The phenomenon of violence against women and girls (VAWG) remains a tragically common issue. Furthermore, the majority of cases of VAWG are represented by intimate partner violence (IPV) (Bacchus et al., 2018). As a result, not only women but also their children suffer extensive and immense trauma that affects their lives in a most tragic way. In children, apart from the threat of sustaining physical damage as an effect of VAWG, the presence of emotional trauma must be addressed since it affects their further psychosocial development and creates prerequisites for multiple mental health issues (Bacchus et al., 2018). VAWG affects children psychologically, leading to PTSD and related issues, including anxiety and depression, as well as physical harm, which represents an especially massive threat for girls, requiring trauma-informed therapy.
VAWG and IPV are unfortunately common not only in the U.S. but also globally, causing women and their children multiple psychological and physical traumas. The phenomenon of VAWG has a direct effect on children. Recent studies prove that witnessing acts of violence committed against women, especially family members, particularly mothers, leads to tremendous psychological trauma in most children (Bacchus et al., 2018). Specifically, Austin et al. (2017, p. 499) report that “children exposed to IPV exhibit more social problems, posttraumatic stress symptoms, psychosomatic problems, and difficulties in school compared to their nonexposed counterparts.” Therefore, observing VAWG in children leads to the emergence of multiple psychological and emotional issues, which further affect their psychosocial and psychoemotional development (Bacchus et al., 2018).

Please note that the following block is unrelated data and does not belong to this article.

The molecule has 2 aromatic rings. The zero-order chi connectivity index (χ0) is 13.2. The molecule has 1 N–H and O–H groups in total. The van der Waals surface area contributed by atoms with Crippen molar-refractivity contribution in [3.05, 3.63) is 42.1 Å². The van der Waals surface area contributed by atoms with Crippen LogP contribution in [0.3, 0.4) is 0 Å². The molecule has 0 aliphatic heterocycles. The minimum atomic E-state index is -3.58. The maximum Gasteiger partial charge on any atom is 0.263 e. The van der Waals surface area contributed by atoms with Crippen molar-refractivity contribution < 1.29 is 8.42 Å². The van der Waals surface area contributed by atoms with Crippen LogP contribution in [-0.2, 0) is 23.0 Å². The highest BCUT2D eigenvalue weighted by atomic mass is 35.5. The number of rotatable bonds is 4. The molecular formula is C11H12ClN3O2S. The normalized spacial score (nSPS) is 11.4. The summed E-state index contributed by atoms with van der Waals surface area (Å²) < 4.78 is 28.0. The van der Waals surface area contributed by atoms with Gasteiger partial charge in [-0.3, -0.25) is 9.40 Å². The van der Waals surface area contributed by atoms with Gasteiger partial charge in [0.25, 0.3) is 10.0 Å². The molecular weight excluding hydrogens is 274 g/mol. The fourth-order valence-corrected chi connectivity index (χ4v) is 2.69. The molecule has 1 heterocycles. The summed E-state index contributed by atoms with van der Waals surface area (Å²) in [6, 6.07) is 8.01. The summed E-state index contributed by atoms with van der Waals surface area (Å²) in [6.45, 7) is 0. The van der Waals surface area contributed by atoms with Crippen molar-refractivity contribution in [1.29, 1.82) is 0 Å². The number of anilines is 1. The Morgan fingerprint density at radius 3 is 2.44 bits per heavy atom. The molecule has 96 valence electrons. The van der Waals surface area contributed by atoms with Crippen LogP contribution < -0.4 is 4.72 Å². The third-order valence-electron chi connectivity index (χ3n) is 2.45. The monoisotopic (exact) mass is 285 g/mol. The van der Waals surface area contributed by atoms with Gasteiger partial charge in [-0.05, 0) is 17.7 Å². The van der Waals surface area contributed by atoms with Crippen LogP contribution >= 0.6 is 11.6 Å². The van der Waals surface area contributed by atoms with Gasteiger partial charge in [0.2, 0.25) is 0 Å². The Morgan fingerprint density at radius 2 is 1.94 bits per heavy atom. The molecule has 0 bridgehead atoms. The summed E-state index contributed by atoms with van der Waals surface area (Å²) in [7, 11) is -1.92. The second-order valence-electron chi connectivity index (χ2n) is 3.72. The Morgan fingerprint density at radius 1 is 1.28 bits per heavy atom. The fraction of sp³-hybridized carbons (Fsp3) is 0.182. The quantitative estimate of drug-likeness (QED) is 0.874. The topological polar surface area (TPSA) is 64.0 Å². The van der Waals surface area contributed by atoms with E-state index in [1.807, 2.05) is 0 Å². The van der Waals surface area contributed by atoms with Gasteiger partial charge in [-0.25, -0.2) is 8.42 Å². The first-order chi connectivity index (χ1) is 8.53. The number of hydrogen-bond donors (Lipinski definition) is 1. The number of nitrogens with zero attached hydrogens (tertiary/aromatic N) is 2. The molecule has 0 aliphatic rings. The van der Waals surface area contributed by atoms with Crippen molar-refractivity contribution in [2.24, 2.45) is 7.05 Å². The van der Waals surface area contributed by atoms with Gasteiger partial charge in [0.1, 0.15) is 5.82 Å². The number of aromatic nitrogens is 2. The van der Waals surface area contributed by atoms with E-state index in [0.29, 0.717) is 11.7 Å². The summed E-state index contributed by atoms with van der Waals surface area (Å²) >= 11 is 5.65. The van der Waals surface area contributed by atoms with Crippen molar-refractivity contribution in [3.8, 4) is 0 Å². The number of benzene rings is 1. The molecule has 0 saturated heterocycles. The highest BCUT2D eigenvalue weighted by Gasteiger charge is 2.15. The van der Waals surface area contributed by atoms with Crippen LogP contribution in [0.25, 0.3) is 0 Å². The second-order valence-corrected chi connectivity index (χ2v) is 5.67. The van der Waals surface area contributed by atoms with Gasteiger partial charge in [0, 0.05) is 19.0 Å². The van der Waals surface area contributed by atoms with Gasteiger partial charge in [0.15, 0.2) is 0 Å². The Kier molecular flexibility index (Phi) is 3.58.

Additionally, the impact that VAWG produces on children can be represented as a twofold phenomenon. Namely, the research by Austin et al. (2017) recommends examining the phenomenon of the described psychological trauma as the combination of internalizing and externalizing issues, the former being represented by depression and anxiety, whereas the latter manifesting themselves as personality disorders. Specifically, aggression and the development of antisocial behaviors are likely to be observed in children who have witnessed VAWG or young girls that have been subjected to VAWG (Bacchus et al., 2018). Furthermore, in the environment of the COVID-19 pandemic, instances of VAWG have become increasingly more frequent, as recent studies report, which indicates greater exposure of children to the specified phenomenon (Marques et al., 2020). Therefore, the approaches for addressing the effects of VAWG in children will have to include the strategies for managing behavioral disorders.